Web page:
Miami Dysfunction: Mayor’s transparency pitch all talk until he answers questions | Opinion

Stephanie Severino, left, director of communications for Miami Mayor Francis X. Suarez, center right, shields the mayor from Herald reporter Tess Riski, right, after his State of the City address.
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Moments after proposing reforms to boost transparency in city government in his State of City address, Miami Mayor Francis Suarez returned to his default setting of opacity.

Sadly, that’s not surprising. Hours before the mayor’s Tuesday speech, the Miami Herald published another story about more potential conflict of interests between his public office and private work. The Herald’s latest piece showed that Suarez advocated for Miami to enter a no-bid contract with a startup that, at the same time, was negotiating a partnership with a private firm that was paying him $20,000 a month.

This is just one of a number of outside employment and consulting deals that raise questions about whether Miami’s mayor is using his elected position to enrich himself and his business allies. Suarez’s work for a developer is already the subject of a federal investigation, the Herald reported.

Not only did Suarez turn down the Herald’s request for an interview before the story was published, he hid behind his entourage of law enforcement officers when a Herald reporter tried to ask him questions after his address at Camillus House.

Suarez did give one-on-one interviews to every other news outlets who attended the event, according to the Herald. Among them was Channel 10 but that interview quickly soured when reporter Glenna Milberg asked him: “Do you think those companies would have you on the payroll if you were not in a position of power in the city of Miami?” After Suarez said the premise that he’s working for those companies was wrong, Milberg tried to rephrase her question. Still, he cut her off, saying, “Thank you. I’m done.”

Suarez has said many times that he’s been above board about his employment arrangements, but usually refrains from answering specific questions. For example, he supposedly reimbursed billionaire hedge-funder Ken Griffin for tickets to the Miami Formula One Grand Prix worth $14,000 but didn’t provide receipts to prove it when contacted by Herald reporters in September.

Asking if a mayor accepted gifts from a billionaire who also happens to lobby the city, or whether the mayor would have gotten more than a dozen lucrative consulting and employment side gigs were he not Miami’s head political figure, are legitimate questions, not some kind of liberal media plot to orchestrate his demise, as Suarez has tried to paint it.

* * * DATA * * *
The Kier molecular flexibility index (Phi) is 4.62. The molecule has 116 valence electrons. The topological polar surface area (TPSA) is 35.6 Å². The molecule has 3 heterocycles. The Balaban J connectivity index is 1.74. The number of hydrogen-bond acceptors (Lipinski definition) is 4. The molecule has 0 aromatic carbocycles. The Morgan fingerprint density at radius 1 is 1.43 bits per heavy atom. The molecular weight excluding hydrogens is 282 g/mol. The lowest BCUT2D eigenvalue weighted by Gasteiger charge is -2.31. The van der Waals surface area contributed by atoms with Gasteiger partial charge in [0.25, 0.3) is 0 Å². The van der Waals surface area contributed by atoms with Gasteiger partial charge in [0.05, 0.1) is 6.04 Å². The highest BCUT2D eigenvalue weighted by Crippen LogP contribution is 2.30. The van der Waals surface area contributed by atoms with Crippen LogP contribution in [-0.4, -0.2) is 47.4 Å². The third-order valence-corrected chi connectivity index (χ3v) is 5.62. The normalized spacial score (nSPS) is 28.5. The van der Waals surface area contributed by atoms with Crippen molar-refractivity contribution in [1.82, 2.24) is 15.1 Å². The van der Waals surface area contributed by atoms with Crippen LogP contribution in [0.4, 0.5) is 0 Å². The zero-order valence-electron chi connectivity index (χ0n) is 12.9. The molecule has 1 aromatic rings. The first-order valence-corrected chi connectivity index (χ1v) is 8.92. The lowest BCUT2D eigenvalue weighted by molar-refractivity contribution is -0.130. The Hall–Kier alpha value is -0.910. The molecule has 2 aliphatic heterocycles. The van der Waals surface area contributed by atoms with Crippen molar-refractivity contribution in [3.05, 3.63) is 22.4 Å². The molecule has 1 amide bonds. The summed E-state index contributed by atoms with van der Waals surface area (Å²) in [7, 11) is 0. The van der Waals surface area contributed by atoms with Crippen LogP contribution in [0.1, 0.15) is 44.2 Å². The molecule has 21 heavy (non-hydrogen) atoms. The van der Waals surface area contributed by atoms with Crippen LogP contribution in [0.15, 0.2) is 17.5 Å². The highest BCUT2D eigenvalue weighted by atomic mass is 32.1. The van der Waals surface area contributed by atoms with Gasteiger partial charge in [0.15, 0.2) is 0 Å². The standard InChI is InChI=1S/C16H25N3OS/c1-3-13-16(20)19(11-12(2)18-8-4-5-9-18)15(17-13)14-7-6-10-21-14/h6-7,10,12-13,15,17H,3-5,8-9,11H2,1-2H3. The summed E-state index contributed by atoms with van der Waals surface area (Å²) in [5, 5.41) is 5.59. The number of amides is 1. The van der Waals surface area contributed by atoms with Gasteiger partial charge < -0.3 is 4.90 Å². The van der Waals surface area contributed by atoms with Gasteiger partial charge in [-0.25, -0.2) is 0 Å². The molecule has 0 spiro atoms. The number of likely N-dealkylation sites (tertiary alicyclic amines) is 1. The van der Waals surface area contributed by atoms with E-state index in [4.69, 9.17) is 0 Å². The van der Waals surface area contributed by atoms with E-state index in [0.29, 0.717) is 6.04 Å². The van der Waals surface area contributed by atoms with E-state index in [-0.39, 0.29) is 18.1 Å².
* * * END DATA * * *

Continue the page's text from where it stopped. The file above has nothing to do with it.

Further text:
Politicians have long used their elected position to land good-paying jobs. That’s not necessarily illegal but it becomes problematic when their professional interests interfere with their work on behalf of the public. Unfortunately, Suarez hasn’t quelled concerns that’s exactly what he’s doing.

All of this impedes Suarez from displaying leadership on what are actually sound calls for reforms in city government.

In his address, Suarez echoed some of the Herald Editorial Board’s proposals from our Miami Dysfunction series of editorials. He said he supports growing the city commission from five to seven seats and moving mayoral and commission elections from odd-numbered years to the same years as midterm and presidential elections to boost Miami’s dismal voter turnout.

Ironically, the mayor who refuses to answer questions about potential conflicts of interest also suggested hiring an independent auditor to ensure officials have no conflicts of interests. That’s an idea worth exploring, with Suarez as Exhibit A.

Suarez also revived his failed proposal for a “strong mayor” system of government. Voters rejected that idea in 2018 — and that was before there were so many scandals surrounding Suarez. How can he successfully make the case for a mayor with more power over city government now?

The mayor of Miami has no power to create policy, only to veto it. The reforms Suarez proposed would be up to the city commission to approve and put before voters. With some exceptions, Suarez has generally abdicated the soft power he does have to convince commissioners to vote on issues he cares about.

Maybe it’s not too late. Suarez could still try to make good governance reforms a signature issue. But, first, he has to walk the walk and answer some important questions, fully and without holding anything back.

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